A scientist advising the government on how to respond to the coronavirus warns against making the same mistakes as last summer.
Professor Stephen Reicher of the University of St Andrews and a member of the behavioral science subcommittee of the Scientific Advisory Group for Emergencies (Sage) said the country is at risk of repeating last summer’s mistakes.
He told Times Radio, “I’m afraid we’re online repeating last summer’s mistakes – if you remember, the Prime Minister told us it was our patriotic duty to go to the pub for people to go to Go to work or they might lose their jobs, we had to go out to eat to help out.
“As a result, we never had infections that were low enough to deal with the disease, so the infections increased.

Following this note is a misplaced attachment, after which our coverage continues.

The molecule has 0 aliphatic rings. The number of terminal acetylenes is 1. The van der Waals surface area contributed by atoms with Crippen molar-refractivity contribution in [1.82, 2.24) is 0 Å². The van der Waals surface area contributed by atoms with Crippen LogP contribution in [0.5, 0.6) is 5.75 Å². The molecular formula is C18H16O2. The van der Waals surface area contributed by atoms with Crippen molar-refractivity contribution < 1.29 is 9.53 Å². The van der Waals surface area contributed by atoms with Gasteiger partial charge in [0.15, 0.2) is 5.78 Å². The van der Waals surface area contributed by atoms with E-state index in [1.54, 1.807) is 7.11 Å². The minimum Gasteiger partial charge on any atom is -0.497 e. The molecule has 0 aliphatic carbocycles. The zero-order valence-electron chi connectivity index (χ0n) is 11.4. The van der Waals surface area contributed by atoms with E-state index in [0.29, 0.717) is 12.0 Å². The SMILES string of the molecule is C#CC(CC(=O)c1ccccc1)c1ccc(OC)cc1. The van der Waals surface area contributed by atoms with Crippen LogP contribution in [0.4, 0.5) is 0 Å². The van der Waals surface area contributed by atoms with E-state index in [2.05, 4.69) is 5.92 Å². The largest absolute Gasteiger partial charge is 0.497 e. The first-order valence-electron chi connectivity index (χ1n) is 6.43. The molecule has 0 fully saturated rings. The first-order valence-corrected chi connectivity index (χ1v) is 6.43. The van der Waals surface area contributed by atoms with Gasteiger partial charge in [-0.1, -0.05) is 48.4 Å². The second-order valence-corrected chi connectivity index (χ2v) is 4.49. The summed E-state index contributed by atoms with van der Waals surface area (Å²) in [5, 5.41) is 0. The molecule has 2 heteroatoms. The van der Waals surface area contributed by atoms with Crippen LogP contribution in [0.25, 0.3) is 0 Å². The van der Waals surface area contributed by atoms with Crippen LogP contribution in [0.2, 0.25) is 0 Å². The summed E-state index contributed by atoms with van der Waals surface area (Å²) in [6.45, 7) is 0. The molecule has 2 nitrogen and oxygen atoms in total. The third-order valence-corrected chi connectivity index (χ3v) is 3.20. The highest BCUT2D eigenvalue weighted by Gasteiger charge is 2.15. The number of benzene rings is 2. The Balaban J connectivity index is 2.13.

“And I think this time around we should learn from it and get the infections to the point where we’ll be in a much better place in the fall where we don’t have to re-impose restrictions.
“So I think the real question is how can we do this without bothering people too much?”
He said Test and Trace were still not working properly or contacting people quickly enough, highlighting the lack of support for self-isolation.
He added, “It seems to me that if we got the basic public health steps right to suppress infection, we would not be talking about a high reservoir of infection that can rise very quickly as conditions change.”
Professor Reicher said he believed vaccines weakened the link between cases and hospital admissions, but it was not broken.
He told Times Radio that “vaccinations have made a huge difference, but the danger is that if we overestimate and rely on them, we can undermine all of their good effects”.
He added, “So it’s belts and suspenders, of course the vaccination makes a difference, but that doesn’t mean you forget about everything else.”